MINNEAPOLIS -- Major-league teams assess their needs in the offseason, maybe make a trade, possibly sign a free agent, or clean house.
The Twins may not need to make a move this winter. If they can keep the nucleus of the team intact, and sign center fielder Torii Hunter, they've got a shot to make a run at another Central Division flag in 2003.
But, as can be expected, the Twins have critical decisions to make this offseason. Contracts of key players expire this season.
Signing Hunter, whose contract is up, must be priority No. 1. He is one of the game's rising superstars at 27, one of its most clutch offensive and top defensive players.
The top four starting pitchers are as gifted as those on any team. Brad Radke, Eric Milton, Rick Reed and Joe Mays might be No. 1 starters for any other team. Kyle Lohse and Johan Santana were in the starting rotation much of the regular season and are budding stars. The readiness of Lohse and Santana may make one of the higher-paid big four expendable via trade.
In the bullpen, there are few better 1-2 relief combinations than J.C. Romero in the eighth and Eddie Guardado in the ninth. Both of their contracts expire this season. LaTroy Hawkins, Mike Jackson, Bob Wells and Tony Fiore have been capable setup men. Hawkins is eligible for free agency. Jackson may not be re-signed because he will be 38 next season. There is enough young talent in the farm system to force some intriguing decisions, such as letting Hawkins, Jackson and Wells go.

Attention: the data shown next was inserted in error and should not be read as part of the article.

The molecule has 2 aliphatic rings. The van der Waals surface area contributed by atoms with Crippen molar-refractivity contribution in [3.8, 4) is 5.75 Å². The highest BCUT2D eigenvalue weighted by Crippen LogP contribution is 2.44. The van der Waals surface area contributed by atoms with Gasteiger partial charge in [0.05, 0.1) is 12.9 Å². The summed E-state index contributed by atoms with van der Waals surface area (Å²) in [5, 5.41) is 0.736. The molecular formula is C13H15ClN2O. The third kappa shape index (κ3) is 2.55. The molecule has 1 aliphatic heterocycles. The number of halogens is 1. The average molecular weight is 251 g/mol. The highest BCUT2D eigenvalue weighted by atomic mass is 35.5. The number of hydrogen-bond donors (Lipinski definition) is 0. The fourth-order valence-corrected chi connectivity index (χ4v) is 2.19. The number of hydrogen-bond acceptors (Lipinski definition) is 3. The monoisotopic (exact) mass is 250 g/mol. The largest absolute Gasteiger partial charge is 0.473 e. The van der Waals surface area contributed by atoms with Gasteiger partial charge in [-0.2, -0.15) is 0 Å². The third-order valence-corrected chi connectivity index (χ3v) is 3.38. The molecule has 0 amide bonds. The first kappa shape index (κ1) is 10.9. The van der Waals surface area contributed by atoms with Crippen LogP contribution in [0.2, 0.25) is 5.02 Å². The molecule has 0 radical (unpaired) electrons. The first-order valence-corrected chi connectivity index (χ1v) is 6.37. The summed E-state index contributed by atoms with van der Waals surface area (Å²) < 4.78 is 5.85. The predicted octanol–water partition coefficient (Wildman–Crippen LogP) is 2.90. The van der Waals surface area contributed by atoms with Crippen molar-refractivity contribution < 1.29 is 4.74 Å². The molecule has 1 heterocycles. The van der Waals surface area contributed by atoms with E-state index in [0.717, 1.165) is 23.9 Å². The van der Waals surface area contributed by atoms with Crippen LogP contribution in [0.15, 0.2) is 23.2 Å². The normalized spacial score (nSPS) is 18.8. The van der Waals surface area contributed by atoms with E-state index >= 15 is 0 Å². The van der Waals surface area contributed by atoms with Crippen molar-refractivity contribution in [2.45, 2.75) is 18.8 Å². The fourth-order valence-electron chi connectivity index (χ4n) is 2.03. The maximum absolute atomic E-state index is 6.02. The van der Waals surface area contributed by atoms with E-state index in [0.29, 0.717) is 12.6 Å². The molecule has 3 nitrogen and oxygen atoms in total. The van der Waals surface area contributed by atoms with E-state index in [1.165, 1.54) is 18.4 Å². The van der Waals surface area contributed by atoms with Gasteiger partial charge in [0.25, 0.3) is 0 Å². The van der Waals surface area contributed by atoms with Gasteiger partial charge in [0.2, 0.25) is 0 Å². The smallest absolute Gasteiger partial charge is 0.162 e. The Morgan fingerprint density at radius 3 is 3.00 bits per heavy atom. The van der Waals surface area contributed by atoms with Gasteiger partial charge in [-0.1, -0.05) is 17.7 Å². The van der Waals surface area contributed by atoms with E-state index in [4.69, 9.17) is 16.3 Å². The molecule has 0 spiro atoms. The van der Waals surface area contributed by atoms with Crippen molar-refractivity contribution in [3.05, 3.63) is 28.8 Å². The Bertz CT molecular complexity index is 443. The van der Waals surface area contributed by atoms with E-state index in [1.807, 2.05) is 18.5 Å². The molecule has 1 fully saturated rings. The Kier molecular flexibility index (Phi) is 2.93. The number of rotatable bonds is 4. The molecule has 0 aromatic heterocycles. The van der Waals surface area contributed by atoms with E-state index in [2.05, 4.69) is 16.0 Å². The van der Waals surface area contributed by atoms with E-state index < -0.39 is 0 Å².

Is there a better defensive infield than Doug Mientkiewicz at first, Luis Rivas at second, Cristian Guzman at short and Corey Koskie at third? Mientkiewicz's power numbers must improve, and so must the enigmatic Guzman's consistency. The contracts of Mientkiewicz and Rivas expire this season. Koskie is locked up through 2003 and Guzman through 2004.
In the outfield, the Twins build around Hunter and a group of competent players. A position needs to be found for Michael Cuddyer, who may not be the answer in right. Jacque Jones is sound in left. Bobby Kielty and Dustan Mohr platooned virtually all season in right and would start for almost any team. Room has to be made sometime soon for Rochester's Michael Restovich, a power hitter who has steadily progressed through the organization.
Designated hitter is solid with either David Ortiz, whose contract is up, and Matthew LeCroy. Both are only 26. One might be expendable although they make a good left-right platoon.
Behind the plate, the catching is in good hands with All-Star A.J. Pierzynski the starter and 38-year-old Tom Prince a capable backup.
The final four teams in the playoffs are not in the top eight payrolls. The Angels' payroll ranks 15th at $61.7 million and the Twins' 27th at $40.2 million.
Angels manager Mike Scioscia thinks having smaller-budget teams in the playoffs is great for baseball.
"I think it shows if you use your resources wisely, you can build a team that can contend," Scioscia said. "We've certainly done it. The Twins have done it. I think the challenge, when you have teams that are talented at the core, as we are and the Twins are, is not so much keeping them together for one year or building them, it's keeping them together for a period of time so you can reap the fruits of the team, and that's being perennial contenders."
Both teams appear capable of attaining that distinction.
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